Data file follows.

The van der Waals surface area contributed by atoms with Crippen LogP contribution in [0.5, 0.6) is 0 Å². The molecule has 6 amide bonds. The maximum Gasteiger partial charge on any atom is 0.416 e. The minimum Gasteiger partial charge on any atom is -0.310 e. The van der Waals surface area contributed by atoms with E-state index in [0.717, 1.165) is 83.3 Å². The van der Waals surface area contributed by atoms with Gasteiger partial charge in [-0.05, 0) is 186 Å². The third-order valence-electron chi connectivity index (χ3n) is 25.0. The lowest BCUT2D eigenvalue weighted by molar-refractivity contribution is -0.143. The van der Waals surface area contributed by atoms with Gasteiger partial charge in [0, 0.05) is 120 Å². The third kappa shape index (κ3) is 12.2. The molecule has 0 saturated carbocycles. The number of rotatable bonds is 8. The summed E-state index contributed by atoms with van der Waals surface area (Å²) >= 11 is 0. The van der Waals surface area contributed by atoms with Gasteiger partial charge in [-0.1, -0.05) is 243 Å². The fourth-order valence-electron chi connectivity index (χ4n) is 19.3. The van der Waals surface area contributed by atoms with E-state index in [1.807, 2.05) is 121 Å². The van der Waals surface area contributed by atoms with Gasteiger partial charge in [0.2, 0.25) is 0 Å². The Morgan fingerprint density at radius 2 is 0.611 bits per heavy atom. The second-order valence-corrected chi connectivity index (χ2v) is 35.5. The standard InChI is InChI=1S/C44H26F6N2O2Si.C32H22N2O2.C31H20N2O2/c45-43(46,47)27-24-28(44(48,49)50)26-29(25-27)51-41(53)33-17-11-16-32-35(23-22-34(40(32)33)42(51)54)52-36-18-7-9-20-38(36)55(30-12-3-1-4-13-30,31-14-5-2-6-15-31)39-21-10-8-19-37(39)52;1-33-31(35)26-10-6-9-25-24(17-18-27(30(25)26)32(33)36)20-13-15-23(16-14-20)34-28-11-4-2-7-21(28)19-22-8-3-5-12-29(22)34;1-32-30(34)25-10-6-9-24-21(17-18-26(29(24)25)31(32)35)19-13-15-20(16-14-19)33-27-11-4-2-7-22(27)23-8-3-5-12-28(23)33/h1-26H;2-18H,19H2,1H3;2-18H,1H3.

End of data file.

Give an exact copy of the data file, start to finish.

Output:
The van der Waals surface area contributed by atoms with Crippen LogP contribution in [0.5, 0.6) is 0 Å². The molecule has 6 amide bonds. The maximum Gasteiger partial charge on any atom is 0.416 e. The minimum Gasteiger partial charge on any atom is -0.310 e. The van der Waals surface area contributed by atoms with E-state index in [0.717, 1.165) is 83.3 Å². The van der Waals surface area contributed by atoms with Gasteiger partial charge in [-0.05, 0) is 186 Å². The third-order valence-electron chi connectivity index (χ3n) is 25.0. The lowest BCUT2D eigenvalue weighted by molar-refractivity contribution is -0.143. The van der Waals surface area contributed by atoms with Gasteiger partial charge in [0, 0.05) is 120 Å². The third kappa shape index (κ3) is 12.2. The molecule has 0 saturated carbocycles. The number of rotatable bonds is 8. The summed E-state index contributed by atoms with van der Waals surface area (Å²) >= 11 is 0. The van der Waals surface area contributed by atoms with Gasteiger partial charge in [-0.1, -0.05) is 243 Å². The fourth-order valence-electron chi connectivity index (χ4n) is 19.3. The van der Waals surface area contributed by atoms with E-state index in [1.807, 2.05) is 121 Å². The van der Waals surface area contributed by atoms with Gasteiger partial charge in [0.2, 0.25) is 0 Å². The Morgan fingerprint density at radius 2 is 0.611 bits per heavy atom. The second-order valence-corrected chi connectivity index (χ2v) is 35.5. The standard InChI is InChI=1S/C44H26F6N2O2Si.C32H22N2O2.C31H20N2O2/c45-43(46,47)27-24-28(44(48,49)50)26-29(25-27)51-41(53)33-17-11-16-32-35(23-22-34(40(32)33)42(51)54)52-36-18-7-9-20-38(36)55(30-12-3-1-4-13-30,31-14-5-2-6-15-31)39-21-10-8-19-37(39)52;1-33-31(35)26-10-6-9-25-24(17-18-27(30(25)26)32(33)36)20-13-15-23(16-14-20)34-28-11-4-2-7-21(28)19-22-8-3-5-12-29(22)34;1-32-30(34)25-10-6-9-24-21(17-18-26(29(24)25)31(32)35)19-13-15-20(16-14-19)33-27-11-4-2-7-22(27)23-8-3-5-12-28(23)33/h1-26H;2-18H,19H2,1H3;2-18H,1H3.